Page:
SIAM News Blog

Perspectives on Teaching Math Modeling in High School

By Greta Mills

"Let’s create a post-calculus course in mathematical modeling!" I couldn’t have known that this one decision would drive my teaching philosophy moving forward. In late 2000, after attending the weeklong National Computational Science Education Consortium, I approached my department chair at Hanover High School in New Hampshire about creating a class that would build on this “new” idea of mathematical modeling. At the time, Hanover students who had completed calculus would typically take upper-level math classes at Dartmouth College, which is within walking distance of the school. But this often presented scheduling conflicts, so a high school course on mathematical modeling seemed like the next logical step. Such a class would give students the opportunity to encounter messy, real-world problems that require the formulation and application of assumptions, then iterate their processes to refine results. In the spring of 2002, Hanover High School offered math modeling for the first time.

Why Teach Modeling?

Guidelines for Assessment and Instruction in Mathematical Modeling Education (GAIMME), a report written by education advocates, university professors, and K-12 teachers, defines mathematical modeling as “a process that uses mathematics to represent, analyze, make predictions, or otherwise provide insight into real-world phenomena” [1]. When I first started teaching, students regularly asked me when they would use mathematical concepts in the “real world.” I spent a lot of time trying to convince them of the many fields that employ algebra, geometry, or calculus. I racked my brain for applications that would speak to their interests and reflect the class material’s practicality. While some students accepted my explanations at face value, many indicated that they were not planning to pursue any related fields. Additionally, most high school concepts bear little resemblance to their real-world applications, especially at the lower levels. Students could thus tell when I was “stretching” the connection between their classroom math and any future utilization.

Over time, I realized that the question “When are we going to use this?” was actually about students’ frustration or anxiety with the difficulty of mathematical topics. It is easier for them to make peace with their math troubles if they convince themselves that math has no relevance to their daily lives. Modeling gives students that relevance by providing context to the mathematics in question and letting them make real, impactful decisions about a problem. They learn how to prioritize issues, make assumptions, and analyze their solutions. For example, my current modeling class has been investigating lunch lines because of frequent congestion in the cafeteria. We first studied queue theory—made tangible by the context of cafeteria lines—to understand line functionality. Students have also had to contend with real issues like budgets, scheduling, and building codes.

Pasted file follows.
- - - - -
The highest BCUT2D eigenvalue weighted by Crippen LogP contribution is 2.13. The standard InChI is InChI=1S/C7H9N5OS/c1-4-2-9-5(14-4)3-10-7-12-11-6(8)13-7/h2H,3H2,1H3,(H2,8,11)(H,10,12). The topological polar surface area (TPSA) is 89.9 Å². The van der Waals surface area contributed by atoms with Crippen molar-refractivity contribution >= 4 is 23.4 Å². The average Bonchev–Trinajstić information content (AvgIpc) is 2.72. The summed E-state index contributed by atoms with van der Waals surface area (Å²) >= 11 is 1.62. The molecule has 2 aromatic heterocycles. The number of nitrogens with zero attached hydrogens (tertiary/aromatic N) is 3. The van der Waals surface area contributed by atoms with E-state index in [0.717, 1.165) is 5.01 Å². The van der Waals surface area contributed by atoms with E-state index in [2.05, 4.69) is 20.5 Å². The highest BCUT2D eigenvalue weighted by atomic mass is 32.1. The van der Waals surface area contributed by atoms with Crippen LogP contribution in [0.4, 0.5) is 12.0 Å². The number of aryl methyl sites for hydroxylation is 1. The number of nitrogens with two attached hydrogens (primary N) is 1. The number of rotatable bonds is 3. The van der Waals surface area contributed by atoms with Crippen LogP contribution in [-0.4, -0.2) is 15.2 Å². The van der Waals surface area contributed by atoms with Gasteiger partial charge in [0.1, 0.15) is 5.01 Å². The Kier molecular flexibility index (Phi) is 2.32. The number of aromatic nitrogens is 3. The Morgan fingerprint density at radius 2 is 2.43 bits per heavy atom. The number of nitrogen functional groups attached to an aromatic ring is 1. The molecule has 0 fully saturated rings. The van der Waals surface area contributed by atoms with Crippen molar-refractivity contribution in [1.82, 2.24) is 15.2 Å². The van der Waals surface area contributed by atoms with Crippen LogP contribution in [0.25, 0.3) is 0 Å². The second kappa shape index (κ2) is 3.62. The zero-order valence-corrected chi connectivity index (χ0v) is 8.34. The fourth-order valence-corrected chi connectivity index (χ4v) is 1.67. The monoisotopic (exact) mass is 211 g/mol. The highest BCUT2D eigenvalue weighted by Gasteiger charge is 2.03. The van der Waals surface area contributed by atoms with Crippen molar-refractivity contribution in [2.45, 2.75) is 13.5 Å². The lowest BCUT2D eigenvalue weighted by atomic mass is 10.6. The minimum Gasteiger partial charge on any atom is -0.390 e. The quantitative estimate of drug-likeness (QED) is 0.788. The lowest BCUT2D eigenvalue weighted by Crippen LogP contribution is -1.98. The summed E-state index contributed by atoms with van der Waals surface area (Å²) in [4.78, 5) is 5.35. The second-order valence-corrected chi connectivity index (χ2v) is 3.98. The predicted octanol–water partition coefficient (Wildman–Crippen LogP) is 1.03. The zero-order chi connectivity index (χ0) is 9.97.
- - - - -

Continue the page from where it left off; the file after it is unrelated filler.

I recently attended the “Critical Issues in Math Education” workshop, which took place in Berkeley, Calif., this past March and was sponsored by the Mathematical Sciences Research Institute. The overarching theme pertained to the following question: How can we individually and collectively advance the teaching and learning of mathematical modeling in K-16? The panelists and presenters represented a diverse set of stakeholders, including university professors and industry leaders. Many universities now offer graduate degrees in mathematical modeling, and a quick internet search for jobs involving “math modeling” returns hundreds—if not thousands—of positions in data science, analytics, and more. Our biggest stakeholders in the future of math modeling are the students themselves, who risk being left behind in this next wave of technological and industrial advancement without a foundation in modeling techniques.

Introducing Modeling: First Steps